There have been a number of high profile company failures so far in 2018, most notably the collapse of the construction giant, Carillion. What hasn’t been as noticeable is the much broader trend of rising insolvency that is affecting nearly every sector of the UK economy. Businesses all over the UK are increasingly finding themselves out of pocket, and many have been forced to close their doors as a result.
This increase in insolvencies hasn’t had major visible effects for consumers or most workers so far, because it has been offset by economic growth factors, with sales, net worth, and employment figures trending upward in most industries. Small businesses, particularly those in the supply chains of these affected industries, however, are feeling the effects.
Insolvency can have a knock on effect
While the greater economy is stable, suppliers are being squeezed by the increase in insolvencies. This isn’t because they don’t have enough clients, but rather because existing insolvent customers can’t pay their bills. This results in increasingly late payment times and financial pressure on those suppliers. If this continues long enough, or suppliers are forced to deal with multiple such cases at once, they might be forced into bankruptcy as well, passing the problem on to their own suppliers. Those who survive are still left with less reliable revenues, and an increased vulnerability to other cash flow interruptions.
Even in an industry that’s stable in other respects, these insolvencies can create a domino effect that propagates down the supply chain. The broader result is a period of financial instability in the affected industries, where businesses fail and are replaced by new competitors at an accelerated rate.
Small businesses are being tested
For small businesses in these industries, this instability is both a serious threat and an opportunity. Because businesses are failing even as their respective industries are growing, their departure leaves a demand vacuum that remaining competitors can grow into. The collapse of Carillion, for example, creates enormous opportunities for other construction firms, who are now free to take on the large government contracts that the company has left behind. Further, those of Carillion’s former suppliers who survived the transition will also be able to move into the markets of those suppliers who folded as a result of it.
Of course, surviving this type of upheaval may require a significant amount of preparation. Business owners who want to capitalise on these events need to find ways to make their businesses more financially resilient, and better able to quickly seize growth opportunities that arise.
Suppliers need strategies to protect themselves
As businesses continue to go under in the coming months, companies in those business’ supply chains need to develop strategies to protect themselves from being pulled down after their clients. That means finding ways to make your business more resilient to cash flow shocks, as well as taking steps to mitigate the amount of damage any single failing client could do to your business. This buys suppliers the time and resources they need to recover from any setbacks, which is the most important factor for businesses in industries that are still growing.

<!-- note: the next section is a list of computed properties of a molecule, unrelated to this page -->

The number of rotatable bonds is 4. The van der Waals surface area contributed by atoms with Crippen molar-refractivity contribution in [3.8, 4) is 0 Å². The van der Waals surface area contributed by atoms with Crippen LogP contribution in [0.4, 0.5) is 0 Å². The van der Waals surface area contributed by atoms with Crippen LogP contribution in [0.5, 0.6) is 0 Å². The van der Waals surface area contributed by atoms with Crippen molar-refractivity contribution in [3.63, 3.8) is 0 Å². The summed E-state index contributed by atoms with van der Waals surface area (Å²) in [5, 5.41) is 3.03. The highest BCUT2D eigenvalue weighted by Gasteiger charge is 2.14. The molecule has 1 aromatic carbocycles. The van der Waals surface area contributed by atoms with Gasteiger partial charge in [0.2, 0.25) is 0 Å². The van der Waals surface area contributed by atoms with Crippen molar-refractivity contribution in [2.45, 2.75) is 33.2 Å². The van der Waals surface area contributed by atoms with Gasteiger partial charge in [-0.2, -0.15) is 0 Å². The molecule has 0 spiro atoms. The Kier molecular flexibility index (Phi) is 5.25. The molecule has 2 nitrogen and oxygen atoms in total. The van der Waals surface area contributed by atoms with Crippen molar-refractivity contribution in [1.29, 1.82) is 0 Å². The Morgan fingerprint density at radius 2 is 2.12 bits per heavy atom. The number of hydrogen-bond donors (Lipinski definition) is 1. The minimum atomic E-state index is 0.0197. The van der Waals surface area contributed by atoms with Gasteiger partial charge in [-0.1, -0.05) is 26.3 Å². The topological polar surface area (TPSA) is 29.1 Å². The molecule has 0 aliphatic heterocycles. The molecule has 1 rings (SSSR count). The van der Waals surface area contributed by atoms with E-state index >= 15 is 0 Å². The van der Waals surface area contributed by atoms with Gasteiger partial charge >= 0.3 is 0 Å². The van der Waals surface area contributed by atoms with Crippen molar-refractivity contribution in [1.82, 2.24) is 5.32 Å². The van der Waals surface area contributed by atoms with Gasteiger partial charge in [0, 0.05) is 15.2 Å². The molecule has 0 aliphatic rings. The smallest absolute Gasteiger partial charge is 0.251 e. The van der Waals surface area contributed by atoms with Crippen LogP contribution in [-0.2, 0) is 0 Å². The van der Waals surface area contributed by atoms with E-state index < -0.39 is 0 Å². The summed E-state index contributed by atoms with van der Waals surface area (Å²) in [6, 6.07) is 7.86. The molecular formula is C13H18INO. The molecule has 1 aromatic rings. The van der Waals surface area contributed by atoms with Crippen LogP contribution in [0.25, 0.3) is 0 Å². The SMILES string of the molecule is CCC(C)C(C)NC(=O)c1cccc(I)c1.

Diversify your clientele
In an environment like this, businesses who build their company’s success on one or a few very large contracts are at a big disadvantage. If your business suddenly loses a big client, and 40 per cent of its revenue, with no clear indication when remaining outstanding payments will be made, it can easily find itself slipping into default as well.
It’s a good idea to take steps to develop a diverse clientele, so that any sudden losses have a smaller relative impact on your own operations. Businesses who don’t have this option need to take appropriately major steps in finding financing solutions that can protect them in the short term.
Prepare financing solutions
One way to get access to a relatively large amount of funding is by using a standby finance facility. This allows you to negotiate a loan in advance, against the possibility of needing it at a later time. The loan can then be taken out at a moment’s notice, when it’s needed. Ideally, though, businesses can keep costs more contained, relying on faster and more flexible alternatives.
Invoice financing allows businesses to finance an outstanding invoice through their financial institution, who pays them for most of its value up front. The financial institution will then deal with the issue of collecting the debt from the client, while you can go on doing business. Supply chain financing, on the other hand, attacks cash flow problems from the other end. Instead of paying suppliers directly out of their available working capital, businesses can use a credit fund that can be paid off at a later date. This gives businesses the funds to keep their own bills paid while they adapt to any sudden changes.
Besides protecting themselves against the potential failure of important clients, this also gives businesses the tools they need to seize growth opportunities. As less well-prepared competitors fail, a business with access to flexible cash flow solutions can more easily invest in itself to move into recently vacated markets.